We explored a range of characteristics of the interventions, to better understand which types of interventions work best when communities are engaged. The characteristics examined were: health topic, universal versus targeted approach, intervention setting, intervention strategy, intervention deliverer, and duration of the intervention. These variables were selected as they cover key features affecting intervention design, implementation, and resourcing.

Health topic

We conducted an analysis to see whether interventions focusing on each of the Marmot Review priority health areas were associated with larger effects. Studies were grouped into three broad categories:
  • Modifiable health risks (smoking, alcohol abuse, substance abuse, and obesity)

  • Best start in life (antenatal care, breastfeeding, parenting skills, and childhood immunisation)

  • Prevention of ill health – topics not captured above (healthy eating, physical activity, general health promotion, injury prevention, cancer prevention, and CVD/hypertension prevention)

We found no significant difference between the three categories for health behaviour outcomes, although there was a trend that impacts were larger for ‘best start in life’ and ‘ill health prevention’ interventions compared to health risks (see Table 6). It is important to emphasise that the pooled effect size estimates for each of the three categories were all significantly different from zero in the positive direction, which indicates that the interventions were generally improving health behaviours, regardless of the health topic.
Table 6

Results of the random effects ANOVA analyses by Marmot themes for health behaviour and health consequences outcomes

Outcomes

Marmot review theme

Pooled ES estimate

95% CI

n

Health behaviours a

Health risks

.24***

.11, .37

34

Best start in life

.38***

.19, .56

24

Prevention of ill-health and injury

.38***

.28, .48

47

Health consequences b

Health risks

.23**

.06, .40

17

Best start in life

.05

-.29, .39

7

Prevention of ill-health and injury

.12

-.06, .30

14

**p < .01., ***p < .001. Statistical significance indicates the effect size estimate is significantly different from zero. Note. n = the number of effect size estimates in each category, of the predictor variable; ES = effect size; 95% CI = 95% confidence interval. aQB (2) = 3.01, p = .22; QW (102) = 96.39, p = .64. bQB (2) = 1.23, p = .54; QW (35) = 35.78, p = .43.

There were sufficient data to undertake this analysis for health consequence outcomes as well. As with health behaviours, the difference between the three categories was non-significant, although there was a trend in which interventions targeting the best start in life had a smaller pooled effect size estimate than those targeting ill health prevention, which in turn had a smaller pooled effect size estimate than those targeting the modifiable health risks. In contrast to health behaviour outcomes, only the health risks category had a pooled effect size estimate that was significantly different from zero for health consequences outcomes. In other words, there was no evidence that interventions targeting best start in life or the prevention of ill-health had a significant impact on health consequence outcomes.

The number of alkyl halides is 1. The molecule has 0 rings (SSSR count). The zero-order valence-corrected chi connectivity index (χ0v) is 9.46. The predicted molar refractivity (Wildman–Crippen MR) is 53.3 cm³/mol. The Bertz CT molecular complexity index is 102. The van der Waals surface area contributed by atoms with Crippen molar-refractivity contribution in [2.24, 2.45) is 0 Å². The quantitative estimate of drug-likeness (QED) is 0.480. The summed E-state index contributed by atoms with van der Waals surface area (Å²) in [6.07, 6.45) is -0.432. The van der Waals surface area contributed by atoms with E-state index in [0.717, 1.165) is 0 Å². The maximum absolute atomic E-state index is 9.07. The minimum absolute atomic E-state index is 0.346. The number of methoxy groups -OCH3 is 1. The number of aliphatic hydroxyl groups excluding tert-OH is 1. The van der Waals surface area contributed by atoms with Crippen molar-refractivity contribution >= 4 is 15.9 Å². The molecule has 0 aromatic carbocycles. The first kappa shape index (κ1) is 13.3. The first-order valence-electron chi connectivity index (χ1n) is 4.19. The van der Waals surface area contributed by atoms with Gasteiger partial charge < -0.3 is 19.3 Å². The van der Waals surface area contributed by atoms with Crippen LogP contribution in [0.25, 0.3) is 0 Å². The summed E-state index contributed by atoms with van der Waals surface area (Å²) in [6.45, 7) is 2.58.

Universal versus targeted approach

In this review, we defined universal interventions as those delivered to large groups, such as a city- or area-wide initiative, and as such may have been exposed to participants that could not be categorised according to the PROGRESS-Plus framework. In contrast, a targeted intervention was deliberately delivered to participants that met specific criteria, such as belonging to a certain ethnic group. There were no significant differences between universal and targeted interventions for health behaviour outcomes (see Table 7). There was a trend towards larger effect size estimates for universal interventions compared to targeted interventions.
Table 7

Results of the random effects ANOVA analyses comparing universal and targeted interventions for health behaviour outcomes

Universal or targeted

Pooled effect size estimate

95% CI

n

Universal

.43***

.19, .67

9

Targeted

.32***

.24, .40

96

***p < .001. Note. n = the number of effect size estimates in each category of the predictor variable; 95% CI = 95% confidence interval. QB (1) = .70, p = .40; QW (103) = 97.60, p = .63.

Intervention setting

We found that interventions delivered (whole or in part) in community settings had a significantly smaller pooled effect size estimate for health behaviour outcomes than interventions not conducted in community settings (e.g., in the home, in healthcare settings) (see Table 8).
Table 8

Results of the random effects ANOVA analyses comparing interventions conducted in community settings with non-community settings for health behaviour outcomes

Intervention setting

Pooled effect size estimate

95% CI

n

Community setting

.25***

.15, .35

57

Not community setting

.42***

.31, .52

48

***p < .001. Statistical significance indicates the effect size estimate is significantly different from zero. Note. 95% CI = 95% confidence interval; n = the number of effect size estimates in each category, of the predictor variable. QB (1) = 5.29, p < .05; QW (103) = 96.54, p = .66.

Intervention strategy

We focused on five particular intervention strategies that were chosen for their prevalence or substantive interest: education, skill development or training, social support, incentives, or access to health resources or services. The results did not indicate any of these intervention strategies were significantly associated with health behaviour outcomes (Table 9). The results indicate that interventions employing incentives or skill development strategies tend to have higher effect size estimates than other strategies, while interventions with education approaches tend to be the least effective.